SteelSeries Sensei Gaming Mouse Review
Published: 30th September 2011 | Source: SteelSeries | Price: £90 |
Now the Sensei doesn't actually require drivers, thanks to that onboard processor and some handy trickery, but to get the best out of it you'll want to grab the SteelSeries Engine software which opens up a world of possibility. It comes with 8 profiles by default, but other ones are easily created. Especially noteworthy is that all the buttons, except the CPI adjustment one, are configurable. So you can easily swap left and right buttons if the mood takes you. Or have the left one perform some complex macro.
Profile management is probably the most elegant solution we've found. Once you've created your meisterwerk you just drag it from the left pane to the mouse and Robert is your mothers brother. If you take your rodent elsewhere on another system, just drag the profile off the Sensei into the left pane and it's all ready for tweaking. Seamless.
There is loads to cover in the settings page, so get comfy. The ExactSens is setting the two CPI profiles that are handled by the CPI switch just behind the scroll wheel. All of the sensitivity is handled "on mouse" so you have zero software lag and therefore your results are exact. Once you hit 5700 CPI, a speedy pointer in anyone's book, you move into the stratospheric levels enabled by the onboard ARM processor, until you hit the giddy heights of 11400 CPI. At those levels you could probably breathe the mouse pointer around.
Below that we have the various lighting options. All fairly obvious, although it's nice that you can choose from any colour you like, rather than a set few. The CPI1 and CPI2 LED colours indicate which of the two CPI modes set above you're currently in. Probably wise to make them disparate. Further down are the adjustments for the LCD screen on the underside. Any bitmap is representable, although obviously if the initial image is 1bit then the LCD will more accurately reproduce it.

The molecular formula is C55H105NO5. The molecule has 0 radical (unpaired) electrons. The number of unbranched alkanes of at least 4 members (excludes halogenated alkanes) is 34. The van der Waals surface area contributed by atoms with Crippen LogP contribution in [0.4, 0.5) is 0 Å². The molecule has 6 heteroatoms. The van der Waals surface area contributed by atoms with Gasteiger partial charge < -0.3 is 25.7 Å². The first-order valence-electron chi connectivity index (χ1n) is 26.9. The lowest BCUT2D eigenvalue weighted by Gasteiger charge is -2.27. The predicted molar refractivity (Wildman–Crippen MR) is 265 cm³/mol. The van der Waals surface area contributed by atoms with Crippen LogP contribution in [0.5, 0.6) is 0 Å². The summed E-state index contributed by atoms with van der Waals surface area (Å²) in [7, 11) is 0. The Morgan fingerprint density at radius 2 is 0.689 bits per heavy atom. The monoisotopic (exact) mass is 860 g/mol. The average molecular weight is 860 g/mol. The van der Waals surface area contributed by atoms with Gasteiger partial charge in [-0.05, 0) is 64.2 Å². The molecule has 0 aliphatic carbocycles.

On the right hand side are the other tricks in the Sensei's armoury. FreeMove is a version of something which we all detest, mouse smoothing. However, and it's a big however, thanks to the powerful processor it actually works very well. Sure it's taking a level of control away from you, but you can always turn it off. When it's on it makes drawing a straight line much easier, which is not only helpful in art, but in keeping your LMG at head height as you lay down suppressing fire. ExactAccel is a scalable speed up, so if you're desperate to get from one side of a triple-screen monitor to the other in a hurry, this will do the job. ExactAim is more useful because as you slow down, it lowers the sensitivity of the Sensei so you really can shoot the wings off a fly. Or the eyes out of your enemy. Finally ExactLift controls the lift distance so you can fine tune the Sensei to your surface of choice, and the polling rate is something everyone will leave at 1000Hz. But it's nice to have the option.
One fairly strange feature is a statistics option where you can start and then go off to play and the Engine will keep track of how often you've pressed each button. Not immediately useful but if you set two different buttons up for the same job and then see which you hit more often in the heat of battle it could make maximising your profile that bit easier.
Yet another in this plethora of useful features is the ability to change profiles without having the Engine software running. Because everything is handled by the ARM processor onboard you just hold down the CPI change button for a couple of seconds and then either use the scroll wheel or side buttons to switch profiles. If you've forgotten to assign different colour schemes to each, or forgotten what they are, then the LCD display handily lists them so you know which one you're using.
Phew. Time to have a look at some pretty colours and wrap up our thoughts from testing.